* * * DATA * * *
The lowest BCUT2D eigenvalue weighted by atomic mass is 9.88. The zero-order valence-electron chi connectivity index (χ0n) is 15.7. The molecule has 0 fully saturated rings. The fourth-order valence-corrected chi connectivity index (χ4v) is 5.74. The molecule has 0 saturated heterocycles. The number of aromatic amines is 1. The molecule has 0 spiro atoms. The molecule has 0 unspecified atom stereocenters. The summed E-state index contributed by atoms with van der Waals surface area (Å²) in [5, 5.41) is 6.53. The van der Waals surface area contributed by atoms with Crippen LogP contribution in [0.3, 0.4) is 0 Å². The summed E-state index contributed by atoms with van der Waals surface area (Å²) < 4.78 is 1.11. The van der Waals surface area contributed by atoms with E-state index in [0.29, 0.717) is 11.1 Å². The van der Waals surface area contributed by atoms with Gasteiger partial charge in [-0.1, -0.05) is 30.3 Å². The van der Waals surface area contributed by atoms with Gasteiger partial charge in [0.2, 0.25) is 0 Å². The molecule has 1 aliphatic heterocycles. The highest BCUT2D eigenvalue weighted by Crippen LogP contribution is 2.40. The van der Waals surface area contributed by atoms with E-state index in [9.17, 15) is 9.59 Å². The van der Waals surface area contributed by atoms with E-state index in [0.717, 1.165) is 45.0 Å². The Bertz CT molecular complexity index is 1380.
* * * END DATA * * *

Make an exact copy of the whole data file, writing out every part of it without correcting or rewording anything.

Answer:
The lowest BCUT2D eigenvalue weighted by atomic mass is 9.88. The zero-order valence-electron chi connectivity index (χ0n) is 15.7. The molecule has 0 fully saturated rings. The fourth-order valence-corrected chi connectivity index (χ4v) is 5.74. The molecule has 0 saturated heterocycles. The number of aromatic amines is 1. The molecule has 0 spiro atoms. The molecule has 0 unspecified atom stereocenters. The summed E-state index contributed by atoms with van der Waals surface area (Å²) in [5, 5.41) is 6.53. The van der Waals surface area contributed by atoms with Crippen LogP contribution in [0.3, 0.4) is 0 Å². The summed E-state index contributed by atoms with van der Waals surface area (Å²) < 4.78 is 1.11. The van der Waals surface area contributed by atoms with E-state index in [0.29, 0.717) is 11.1 Å². The van der Waals surface area contributed by atoms with Gasteiger partial charge in [-0.1, -0.05) is 30.3 Å². The van der Waals surface area contributed by atoms with Gasteiger partial charge in [0.2, 0.25) is 0 Å². The molecule has 1 aliphatic heterocycles. The highest BCUT2D eigenvalue weighted by Crippen LogP contribution is 2.40. The van der Waals surface area contributed by atoms with E-state index in [9.17, 15) is 9.59 Å². The van der Waals surface area contributed by atoms with E-state index in [0.717, 1.165) is 45.0 Å². The Bertz CT molecular complexity index is 1380.